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2

For the first part, I can only guess. You don't specify how much RAM you physically have installed, but based on your chipset and CPU I'm guessing you're using integrated graphics and have assigned 768MB (3/4 of a GB) of RAM to graphics processing. That would be consistent with having 4GB of RAM installed and both 32-bit and 64-bit OSes only showing about 3 ...


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There's no technological reason why it would be impossible.  In the 1980s, IBM released the the IBM PC and the PC XT, which were based on the Intel 8088 processor (a predecessor of the 8086 and the x86 line), which had no protected mode: it was always able to do everything.  (It had a very simplistic memory management scheme that allowed it to access a ...


1

Make the Asus recovery USB - you'll need a fairly hefty memory stick due to the recovery data size. Ideally you should use the OEM's pre-created recovery media/process to restore an OEM machine such as from Asus. Modern computers you can make DVD/BluRay/USB recovery media. USB is more convenient. Using the OEM recovery will then guarantee that the Windows ...


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Visual BCD Editor is an alternative. Can create a Windows loader for UEFI or BIOS firmware by simply changing extension of winload to .exe or .efi See also Dual-boot Repair tool for Windows 10. Works also for BIOS of UEFI booting. I would run Dual-boot Repair in Windows 10 and then add a Windows 7 loader using Visual BCD Editor. All is done on click. To ...


3

The root of your problems is you are running out of virtual memory, this is causing your system to lock up long before you actually run out of available physical memory. You need to enable a swap partition on your system and you should see your lockup problems disappear. Please read this answer from a question that was having similar problems to you but on ...


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Bart's Preinstalled Environment (BartPE) bootable live windows CD/DVD is an old, apparently unmantained project, but you can use it to study its implementation or borrow some ideas: Bart's PE Builder helps you build a "BartPE" (Bart Preinstalled Environment) bootable Windows CD-Rom or DVD from the original Windows XP or Windows Server 2003 ...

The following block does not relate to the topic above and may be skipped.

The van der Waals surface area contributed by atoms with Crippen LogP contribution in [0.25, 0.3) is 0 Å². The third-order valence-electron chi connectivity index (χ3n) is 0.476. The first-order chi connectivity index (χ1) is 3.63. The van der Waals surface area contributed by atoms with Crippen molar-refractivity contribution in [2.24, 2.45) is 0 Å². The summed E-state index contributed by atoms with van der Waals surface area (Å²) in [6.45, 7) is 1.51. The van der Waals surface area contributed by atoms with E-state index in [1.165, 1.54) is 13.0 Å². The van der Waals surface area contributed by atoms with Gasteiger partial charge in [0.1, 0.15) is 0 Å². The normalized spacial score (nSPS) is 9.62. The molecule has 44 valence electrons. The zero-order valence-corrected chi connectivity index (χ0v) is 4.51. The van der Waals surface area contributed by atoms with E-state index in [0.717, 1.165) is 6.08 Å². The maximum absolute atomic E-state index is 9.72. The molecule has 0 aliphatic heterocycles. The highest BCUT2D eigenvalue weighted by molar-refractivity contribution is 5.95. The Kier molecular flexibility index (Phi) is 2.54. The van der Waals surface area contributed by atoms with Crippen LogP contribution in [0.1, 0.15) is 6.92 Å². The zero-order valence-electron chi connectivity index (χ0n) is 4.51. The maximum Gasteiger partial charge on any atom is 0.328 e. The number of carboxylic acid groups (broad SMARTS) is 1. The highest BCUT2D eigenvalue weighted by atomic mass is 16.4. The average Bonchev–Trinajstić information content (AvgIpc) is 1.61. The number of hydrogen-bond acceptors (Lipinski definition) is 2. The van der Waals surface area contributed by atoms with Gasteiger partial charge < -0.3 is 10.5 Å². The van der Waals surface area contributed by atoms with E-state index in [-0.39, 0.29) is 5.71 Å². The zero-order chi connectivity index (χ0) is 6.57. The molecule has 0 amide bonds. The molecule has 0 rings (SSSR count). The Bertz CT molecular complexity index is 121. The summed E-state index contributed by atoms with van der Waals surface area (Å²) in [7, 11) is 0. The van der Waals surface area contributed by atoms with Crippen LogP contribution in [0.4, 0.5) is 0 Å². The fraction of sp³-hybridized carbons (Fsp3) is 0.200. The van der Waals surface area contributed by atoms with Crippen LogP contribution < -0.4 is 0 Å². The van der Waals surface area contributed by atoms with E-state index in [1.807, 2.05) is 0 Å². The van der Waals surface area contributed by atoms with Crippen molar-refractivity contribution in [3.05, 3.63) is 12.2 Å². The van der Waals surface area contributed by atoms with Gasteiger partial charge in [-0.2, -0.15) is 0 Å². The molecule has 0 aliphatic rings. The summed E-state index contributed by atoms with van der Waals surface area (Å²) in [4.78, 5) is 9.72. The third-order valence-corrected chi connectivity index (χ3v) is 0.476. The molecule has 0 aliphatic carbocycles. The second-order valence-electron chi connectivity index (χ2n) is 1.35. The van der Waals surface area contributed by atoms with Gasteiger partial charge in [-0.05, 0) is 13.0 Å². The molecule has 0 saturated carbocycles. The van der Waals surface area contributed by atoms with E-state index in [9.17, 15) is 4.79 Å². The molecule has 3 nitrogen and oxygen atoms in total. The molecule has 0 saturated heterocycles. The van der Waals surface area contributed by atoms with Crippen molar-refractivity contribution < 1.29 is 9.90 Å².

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Option 1 : Once, this was one of my dreams too. Install Linux Mint. (Believe me, I am a Linux novice too, but it was a breeze). Install VMware Player. Install Windows OS as a virtual machine. That way, you can boot from your external HDD, then start VMware player, and you are onto Windows. I use this setup sometimes to troubleshoot other Windows ...


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If you don't want to restrict yourself to MS Windows, you might want to try a Linux flavoured OS like Ubuntu, etc. There are many instructions on how to put Ubuntu on a USB drive and use it. Here is a link


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You could install GRUB (the Linux boot manager) to the hard drive and simply configure it to load the second partition, which would contain the actual windows files. GRUB can do this (proven by the fact that you can dual boot Linux and Windows through GRUB) and this method is viable if you don't have access to windows to go.


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Is it possible to install Windows OS to plug and play storage devices? You can use Windows To Go. Windows To Go is a feature in Windows 8 Enterprise, Windows 10 Enterprise, and Windows 10 Education that allows them to boot and run from USB mass storage devices such as USB flash drives and external hard disk drives. It is a fully manageable corporate ...


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There is an old project called: BART which used Windows XP.. There is also Ultimate Boot CD for Windows that used this as well.. I don't think there has been any work done on this in quite a while.


1

Thanks Moab! Your link led me to this one right here: http://www.oxhow.com/install-windows-xp-usb-drive-part-2/ And it worked! Except it needs you to have: Windows xp already installed in the pc from which you'll burn your image on your usb Usb of small size < 4GB but I think a newer version of PeToUSB allows that feature A Windows XP SP2 CD. I don't ...